Children allowed to ‘socially transition’ face psychological harm, review warns

The Tavistock clinic
The Tavistock clinic was shut down following the publication of the Cass review's interim report

Transgender children face grave psychological consequences if they are allowed to “socially transition”, a landmark review is expected to say this week.

The warning comes amid a huge rise in the number of children identifying as transgender, and deep concern that schools have been allowing pupils to change gender without their parents’ knowledge, despite Government guidance to the contrary.

The Cass review into gender identity services for children, which will be published on Wednesday, has promised to consider the “important role of schools” and the challenges they face in responding to “gender-questioning” pupils.

The review, led by Dame Hilary Cass, will include an analysis of scientific literature on the effects and outcomes of social transitioning.

It is expected to say that children may experience “psychological” repercussions as a result of being allowed to change their name and pronoun to the gender of their choice. The interim report released in 2022 noted that changing a child’s name and pronouns was “not a neutral act”.

Prepubescent children should not be put on the same “pathway” as older adolescents who wish to identify as the opposite gender, the final review is expected to say.

The review’s findings are likely to be reflected in the Department for Education’s (DfE) official guidance for teachers on how to deal with transgender children, the final version of which is due to be published later this year.

Following the publication of the interim review in 2022, it was announced that the Tavistock transgender clinic would be shut down after it was deemed to be unsafe for children.

NHS England said it would instead move young people who believed that they were trans into regional centres that take a more “holistic” approach to treatment and look at other mental health or medical issues they may have.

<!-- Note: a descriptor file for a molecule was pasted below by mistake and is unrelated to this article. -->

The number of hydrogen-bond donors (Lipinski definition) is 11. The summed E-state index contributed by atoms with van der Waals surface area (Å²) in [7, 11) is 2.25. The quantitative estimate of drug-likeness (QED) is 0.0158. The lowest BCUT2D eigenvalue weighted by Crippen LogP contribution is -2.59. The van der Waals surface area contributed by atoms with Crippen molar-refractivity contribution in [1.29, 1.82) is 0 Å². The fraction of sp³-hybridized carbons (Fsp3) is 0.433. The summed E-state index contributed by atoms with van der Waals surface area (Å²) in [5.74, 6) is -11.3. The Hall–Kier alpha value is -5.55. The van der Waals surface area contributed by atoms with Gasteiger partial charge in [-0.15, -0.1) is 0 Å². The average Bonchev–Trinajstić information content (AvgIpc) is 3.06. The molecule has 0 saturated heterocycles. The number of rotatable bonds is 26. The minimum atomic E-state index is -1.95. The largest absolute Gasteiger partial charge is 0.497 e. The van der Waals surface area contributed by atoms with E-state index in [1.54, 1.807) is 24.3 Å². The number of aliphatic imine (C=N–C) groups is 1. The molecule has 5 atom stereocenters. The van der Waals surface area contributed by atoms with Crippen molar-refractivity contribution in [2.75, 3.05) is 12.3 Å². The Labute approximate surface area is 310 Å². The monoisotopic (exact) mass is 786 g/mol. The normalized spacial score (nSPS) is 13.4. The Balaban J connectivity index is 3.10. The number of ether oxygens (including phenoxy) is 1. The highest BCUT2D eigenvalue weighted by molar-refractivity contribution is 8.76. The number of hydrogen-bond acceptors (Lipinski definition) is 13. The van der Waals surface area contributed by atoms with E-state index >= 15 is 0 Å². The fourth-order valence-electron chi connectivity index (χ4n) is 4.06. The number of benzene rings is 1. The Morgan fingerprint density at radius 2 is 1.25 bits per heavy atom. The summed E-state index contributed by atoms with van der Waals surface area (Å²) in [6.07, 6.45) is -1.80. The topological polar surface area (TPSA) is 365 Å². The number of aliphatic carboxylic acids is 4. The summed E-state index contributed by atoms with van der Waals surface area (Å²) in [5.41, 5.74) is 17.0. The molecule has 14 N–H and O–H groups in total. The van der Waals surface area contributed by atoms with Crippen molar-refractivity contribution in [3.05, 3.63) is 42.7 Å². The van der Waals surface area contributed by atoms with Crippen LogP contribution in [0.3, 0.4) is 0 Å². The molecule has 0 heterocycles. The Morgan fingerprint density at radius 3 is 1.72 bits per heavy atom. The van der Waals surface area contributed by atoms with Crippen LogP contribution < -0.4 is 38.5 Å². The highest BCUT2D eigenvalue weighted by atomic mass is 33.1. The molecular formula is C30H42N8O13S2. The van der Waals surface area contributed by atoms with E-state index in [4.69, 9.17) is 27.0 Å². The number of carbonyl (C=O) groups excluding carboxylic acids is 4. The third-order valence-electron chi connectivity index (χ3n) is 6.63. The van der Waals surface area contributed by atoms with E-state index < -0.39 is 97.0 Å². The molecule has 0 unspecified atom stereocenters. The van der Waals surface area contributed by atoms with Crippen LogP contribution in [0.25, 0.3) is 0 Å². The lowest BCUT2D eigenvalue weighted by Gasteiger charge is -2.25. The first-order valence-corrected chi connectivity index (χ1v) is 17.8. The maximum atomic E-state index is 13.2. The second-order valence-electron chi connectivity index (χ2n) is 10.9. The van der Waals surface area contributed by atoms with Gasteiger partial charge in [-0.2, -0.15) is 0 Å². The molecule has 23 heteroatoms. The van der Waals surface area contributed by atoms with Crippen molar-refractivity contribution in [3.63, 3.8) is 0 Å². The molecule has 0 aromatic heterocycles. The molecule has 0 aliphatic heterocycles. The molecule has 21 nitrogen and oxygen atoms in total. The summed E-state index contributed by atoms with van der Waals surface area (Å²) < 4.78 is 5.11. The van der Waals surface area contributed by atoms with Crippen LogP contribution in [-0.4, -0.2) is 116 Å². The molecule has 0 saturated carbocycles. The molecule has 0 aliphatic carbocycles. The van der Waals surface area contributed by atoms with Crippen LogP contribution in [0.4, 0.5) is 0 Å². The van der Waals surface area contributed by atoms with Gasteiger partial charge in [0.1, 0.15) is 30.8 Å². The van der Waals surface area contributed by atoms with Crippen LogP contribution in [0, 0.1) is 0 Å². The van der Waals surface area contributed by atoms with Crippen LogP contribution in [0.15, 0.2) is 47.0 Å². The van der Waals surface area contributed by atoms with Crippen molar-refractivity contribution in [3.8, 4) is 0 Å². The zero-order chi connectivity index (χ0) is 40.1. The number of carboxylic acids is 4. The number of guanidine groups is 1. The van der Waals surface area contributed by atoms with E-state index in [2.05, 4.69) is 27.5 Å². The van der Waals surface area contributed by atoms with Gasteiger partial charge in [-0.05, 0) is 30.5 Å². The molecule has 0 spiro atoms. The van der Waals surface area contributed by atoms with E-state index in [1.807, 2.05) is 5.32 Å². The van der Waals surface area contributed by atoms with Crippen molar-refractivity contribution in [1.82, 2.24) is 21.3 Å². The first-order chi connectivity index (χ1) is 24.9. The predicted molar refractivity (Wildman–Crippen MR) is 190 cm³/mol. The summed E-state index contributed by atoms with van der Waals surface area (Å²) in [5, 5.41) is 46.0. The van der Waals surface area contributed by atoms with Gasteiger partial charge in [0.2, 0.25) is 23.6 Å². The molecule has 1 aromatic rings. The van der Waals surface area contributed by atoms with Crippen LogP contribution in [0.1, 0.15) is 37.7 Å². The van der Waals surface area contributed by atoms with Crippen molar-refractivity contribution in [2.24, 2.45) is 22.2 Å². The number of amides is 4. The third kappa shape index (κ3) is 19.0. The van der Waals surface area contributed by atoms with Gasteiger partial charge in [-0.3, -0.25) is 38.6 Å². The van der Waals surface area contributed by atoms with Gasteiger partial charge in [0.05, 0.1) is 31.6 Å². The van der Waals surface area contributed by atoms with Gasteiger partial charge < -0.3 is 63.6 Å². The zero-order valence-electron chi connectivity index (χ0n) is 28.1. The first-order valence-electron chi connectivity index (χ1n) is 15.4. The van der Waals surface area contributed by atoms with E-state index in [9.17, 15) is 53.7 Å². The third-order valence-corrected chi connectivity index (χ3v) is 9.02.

Concern over ‘schools to clinics pipeline’

Since the publication of the interim review, concerns have been raised with Dame Hilary about the “schools to clinics pipeline”, in which children are allowed to live as the opposite gender, thereby creating demand for more serious medical interventions later.

Earlier this week, the biggest survey of its kind revealed that primary school teachers were letting pupils change their name and pronoun without informing their families.

An analysis of more than 600 school equality and trans policies reveals that up to three-quarters misrepresent laws protecting sex and gender, with some implementing rules that allow boys to use girls’ lavatories and changing rooms if they say they are a girl.

It also emerged this week that a group of Church of England schools told teachers that they would probably be breaking the law if they said a person cannot change their biological sex.

Maya Forstater, the chief executive of the charity Sex Matters, who has spoken to Dame Hilary and her team, said: “Doctors are having to deal with gender-confused children who have already been socially transitioned at school for years, and are, as a result, very disturbed by the idea of going through puberty, which will develop their secondary sex characteristics. If social transitioning in schools is stopped, it will take the pressure off clinics.